Asher Topaz

Two paths to cultivation. Consciousness path(dhyana-samadhi) and esoteric path(energy,qi channels)

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"Virtuous world honoured one, I have no doubt in my belief about the sutras of tathagata. My reason for this belief is that the karma of tathagatas, formed through deeds, words and thoughts, is perfectly pure. World-honoured, the disc of this sun and moon may be torn down, the inconceivable high Sumeru mountain may be shaken, but the words of the buddhas will never change."

 

Just because a sutra is not easily understood by people in this age, that should probably tell you more about the condition of the modern mind than the validity of the teachings. 

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4 hours ago, skyblue said:

 

In my opinion, self or no self can be a matter of perspectives.

 

However, as a counter to this, it can be said that something that is a matter of perspectives is unreal. So, the self is unreal.

 

What do you think?

The central question is "Is there grasping?"  One can ask the question "is there a self or not" in a kind of ontological way, like one could ask, is the universe finite or infinite, temporary or eternal, etc.  Or one could look into one's direct experience and ask, "What is it that I am calling 'myself' in my experience, what is it that I am calling 'not myself'?  Is there suffering or delusion associated to this division within experience?" That has a very different feel to it, takes it out of the realm of speculation and objectification. 

 

This investigation complicated by the fact that, just like desire, sense of self plays a function in experience, and trying to stop the division into self or other through effort is as counterproductive as trying to stop desire by effort. 

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People give up on anatta/anatman too quickly. It is like a splinter that goes deep into the mind, wiggling out resistance, clinging and attachment.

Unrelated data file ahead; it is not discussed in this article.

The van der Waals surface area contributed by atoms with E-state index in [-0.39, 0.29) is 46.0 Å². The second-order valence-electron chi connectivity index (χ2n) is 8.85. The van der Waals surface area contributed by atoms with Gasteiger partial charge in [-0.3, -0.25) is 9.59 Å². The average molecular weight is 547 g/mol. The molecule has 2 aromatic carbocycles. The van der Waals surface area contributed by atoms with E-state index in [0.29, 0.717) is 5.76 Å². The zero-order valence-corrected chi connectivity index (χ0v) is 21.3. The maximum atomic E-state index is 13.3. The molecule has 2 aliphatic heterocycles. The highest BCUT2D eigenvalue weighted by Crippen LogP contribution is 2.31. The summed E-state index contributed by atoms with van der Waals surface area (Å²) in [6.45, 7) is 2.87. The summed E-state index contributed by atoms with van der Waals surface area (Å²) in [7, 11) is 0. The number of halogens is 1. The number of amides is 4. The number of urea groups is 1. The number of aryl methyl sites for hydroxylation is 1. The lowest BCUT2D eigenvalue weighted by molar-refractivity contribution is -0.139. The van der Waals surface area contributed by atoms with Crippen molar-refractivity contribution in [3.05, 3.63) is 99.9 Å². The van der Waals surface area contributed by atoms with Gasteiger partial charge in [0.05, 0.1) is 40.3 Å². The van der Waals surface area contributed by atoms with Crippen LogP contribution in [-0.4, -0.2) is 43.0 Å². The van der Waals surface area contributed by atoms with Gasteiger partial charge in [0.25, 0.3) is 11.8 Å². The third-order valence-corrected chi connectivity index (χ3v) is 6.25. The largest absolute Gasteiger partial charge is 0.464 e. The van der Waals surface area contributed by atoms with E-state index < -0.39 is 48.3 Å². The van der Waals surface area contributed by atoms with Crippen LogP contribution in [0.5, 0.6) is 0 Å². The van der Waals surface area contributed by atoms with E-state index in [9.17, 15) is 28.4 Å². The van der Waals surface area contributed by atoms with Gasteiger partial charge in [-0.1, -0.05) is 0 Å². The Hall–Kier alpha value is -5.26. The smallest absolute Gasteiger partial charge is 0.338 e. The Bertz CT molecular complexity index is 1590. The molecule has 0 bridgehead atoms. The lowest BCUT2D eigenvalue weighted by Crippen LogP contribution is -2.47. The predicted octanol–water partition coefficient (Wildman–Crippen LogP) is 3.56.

If learned over time with a proper teacher, it is clear and unmistakable. 

 

 

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7 hours ago, XianGong said:

As far I have read, Buddhist texts only cover the part to the beginning of the path.

 

Which text did you read that gave you that impression? 

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13 hours ago, XianGong said:


As far I have read, Buddhist texts only cover the part to the beginning of the path.
What are you gonna do NEXT, after you reached the beginning? IF all one can do is follow instructions written that don't have details about the path past getting to its start.

 

What, in your opinion, would be the end of this path if not Buddhahood?

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2 hours ago, skyblue said:

What, in your opinion, would be the end of this path if not Buddhahood?

 

Buddhahood is the beginning of the path, not the end of it.

The real path of cultivation has no end.

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3 hours ago, XianGong said:

 

Buddhahood is the beginning of the path, not the end of it.

The real path of cultivation has no end.

Rather curious.

 

How logical is it that an endless something has a beginning? 

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10 hours ago, XianGong said:

 

Buddhahood is the beginning of the path, not the end of it.

The real path of cultivation has no end.

 

Endlessness is the characteristic of Samsara which is a characteristic of the unenlightened mind.